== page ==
• BP says:

      Previous winners in the piano competition are Anna Vinnitskaya, Boris Giltburg, Denis Kozhukhin and Lukáš Vondráček. Not a bad list.

      • Nick says:

        “…not a bad list”? A rather unrepresentative list I must add!! Kozhukhin might have somewhat of a personality, but others? Hardly much.

        • Ory Shihor says:

          It’s easy to trash others. I suggest you try to play at that level. All 4 are wonderful. GIltburg is truly an amazing artist in my book at least.

    • Sue Sonata Form says:

      Ageist comment. Add this category, if you please, to the list of victims in that never-ending identity tick-box. They’re probably the ones with the money anyway!!

  • multitasker says:

    What questions? After hearing the first 5 finalists, it was clear to me that this competition was Mr. Fournel’s to lose. He came through with an excellent and involved performance of Brahms and the Mantovani work, both he and Mr. Redkin were a head above the other finalists, so the 1-2 result here was no surprise to me.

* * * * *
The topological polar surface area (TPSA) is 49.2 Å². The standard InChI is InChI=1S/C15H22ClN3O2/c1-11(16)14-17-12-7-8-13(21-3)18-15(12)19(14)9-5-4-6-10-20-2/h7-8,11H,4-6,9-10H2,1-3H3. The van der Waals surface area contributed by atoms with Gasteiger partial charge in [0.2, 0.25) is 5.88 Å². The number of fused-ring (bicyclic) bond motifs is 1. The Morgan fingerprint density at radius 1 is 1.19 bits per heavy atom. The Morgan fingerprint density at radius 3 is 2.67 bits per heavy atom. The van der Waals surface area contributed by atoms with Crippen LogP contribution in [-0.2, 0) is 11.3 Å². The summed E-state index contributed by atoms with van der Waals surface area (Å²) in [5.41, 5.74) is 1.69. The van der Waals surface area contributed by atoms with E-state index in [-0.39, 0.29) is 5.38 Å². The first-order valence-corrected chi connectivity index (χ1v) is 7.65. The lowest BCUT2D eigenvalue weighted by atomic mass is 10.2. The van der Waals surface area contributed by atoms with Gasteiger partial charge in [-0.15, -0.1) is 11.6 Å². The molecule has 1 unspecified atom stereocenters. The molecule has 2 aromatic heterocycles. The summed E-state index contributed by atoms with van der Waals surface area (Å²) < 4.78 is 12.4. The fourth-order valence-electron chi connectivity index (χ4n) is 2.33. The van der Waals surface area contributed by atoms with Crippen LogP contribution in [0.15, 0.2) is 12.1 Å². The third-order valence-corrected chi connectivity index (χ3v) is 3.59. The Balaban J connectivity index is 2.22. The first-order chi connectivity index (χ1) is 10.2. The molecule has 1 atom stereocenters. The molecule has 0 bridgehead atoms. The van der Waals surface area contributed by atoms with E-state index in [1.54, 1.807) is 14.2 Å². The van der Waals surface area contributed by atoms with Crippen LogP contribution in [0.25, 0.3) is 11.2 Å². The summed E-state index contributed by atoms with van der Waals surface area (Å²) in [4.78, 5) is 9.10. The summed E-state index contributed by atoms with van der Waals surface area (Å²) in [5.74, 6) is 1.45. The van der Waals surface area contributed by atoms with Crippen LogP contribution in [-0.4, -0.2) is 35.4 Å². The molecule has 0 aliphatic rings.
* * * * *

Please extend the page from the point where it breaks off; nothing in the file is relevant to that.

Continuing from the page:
Questions, however, abound in the preliminary round where some outstanding and interesting pianists did not advance. In a system, though, where 58 pianists are slashed to 12 in one go, some bad stuff is bound to happen – and it did.

    • I would be interested to hear exactly why you think Sergei Redkin’s performance was a “head above” that of Keigo Mukawa’s?

      As I stated in a different post, the only other finalist I thought should have been in the finals at all was Keigo Mukawa. His playing is on a much higher level than that of any of the other finalists, except for Jonathan Fournel.

      I also believe that Frank Braley was not voting with the jury, although there may have been other communications we don’t know about. If the competition would publish the jury votes, we might know more.

      • multitasker says:

        The short answer is because I found the Rachmaninoff 3rd of Redkin a good deal better than the Prokofiev 2nd of Mukawa. Both had outstanding moments in the earlier rounds. In the end it becomes a matter of personal taste, and I do applaud you for verbally standing up for a competitor in whom you believe. Musical debate is always enriching.